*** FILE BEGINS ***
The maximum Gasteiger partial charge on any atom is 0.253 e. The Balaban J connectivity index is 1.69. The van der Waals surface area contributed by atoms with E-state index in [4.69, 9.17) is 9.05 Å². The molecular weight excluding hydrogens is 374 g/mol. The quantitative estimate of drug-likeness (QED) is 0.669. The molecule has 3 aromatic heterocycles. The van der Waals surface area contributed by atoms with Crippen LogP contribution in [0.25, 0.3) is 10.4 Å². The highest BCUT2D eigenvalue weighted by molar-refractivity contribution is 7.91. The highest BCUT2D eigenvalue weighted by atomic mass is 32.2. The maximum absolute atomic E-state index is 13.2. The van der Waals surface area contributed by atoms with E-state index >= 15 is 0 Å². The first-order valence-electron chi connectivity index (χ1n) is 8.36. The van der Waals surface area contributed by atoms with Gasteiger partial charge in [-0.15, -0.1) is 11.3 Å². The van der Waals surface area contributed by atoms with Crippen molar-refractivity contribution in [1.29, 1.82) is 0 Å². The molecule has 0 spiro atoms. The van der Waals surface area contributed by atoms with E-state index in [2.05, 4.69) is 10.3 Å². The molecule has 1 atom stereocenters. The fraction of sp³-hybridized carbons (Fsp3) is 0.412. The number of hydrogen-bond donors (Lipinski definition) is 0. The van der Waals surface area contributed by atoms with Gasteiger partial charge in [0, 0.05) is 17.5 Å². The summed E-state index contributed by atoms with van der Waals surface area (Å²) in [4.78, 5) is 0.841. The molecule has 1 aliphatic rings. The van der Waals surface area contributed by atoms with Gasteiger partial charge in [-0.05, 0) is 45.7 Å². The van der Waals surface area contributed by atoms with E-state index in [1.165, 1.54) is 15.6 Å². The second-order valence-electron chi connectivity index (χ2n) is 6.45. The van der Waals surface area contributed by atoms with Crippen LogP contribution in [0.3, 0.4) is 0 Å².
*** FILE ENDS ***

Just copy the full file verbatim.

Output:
The maximum Gasteiger partial charge on any atom is 0.253 e. The Balaban J connectivity index is 1.69. The van der Waals surface area contributed by atoms with E-state index in [4.69, 9.17) is 9.05 Å². The molecular weight excluding hydrogens is 374 g/mol. The quantitative estimate of drug-likeness (QED) is 0.669. The molecule has 3 aromatic heterocycles. The van der Waals surface area contributed by atoms with Crippen LogP contribution in [0.25, 0.3) is 10.4 Å². The highest BCUT2D eigenvalue weighted by molar-refractivity contribution is 7.91. The highest BCUT2D eigenvalue weighted by atomic mass is 32.2. The maximum absolute atomic E-state index is 13.2. The van der Waals surface area contributed by atoms with E-state index >= 15 is 0 Å². The first-order valence-electron chi connectivity index (χ1n) is 8.36. The van der Waals surface area contributed by atoms with Gasteiger partial charge in [-0.15, -0.1) is 11.3 Å². The van der Waals surface area contributed by atoms with Crippen molar-refractivity contribution in [1.29, 1.82) is 0 Å². The molecule has 0 spiro atoms. The van der Waals surface area contributed by atoms with E-state index in [2.05, 4.69) is 10.3 Å². The molecule has 1 atom stereocenters. The fraction of sp³-hybridized carbons (Fsp3) is 0.412. The number of hydrogen-bond donors (Lipinski definition) is 0. The van der Waals surface area contributed by atoms with Gasteiger partial charge in [0, 0.05) is 17.5 Å². The summed E-state index contributed by atoms with van der Waals surface area (Å²) in [4.78, 5) is 0.841. The molecule has 1 aliphatic rings. The van der Waals surface area contributed by atoms with Gasteiger partial charge in [-0.05, 0) is 45.7 Å². The van der Waals surface area contributed by atoms with E-state index in [1.165, 1.54) is 15.6 Å². The second-order valence-electron chi connectivity index (χ2n) is 6.45. The van der Waals surface area contributed by atoms with Crippen LogP contribution in [0.3, 0.4) is 0 Å².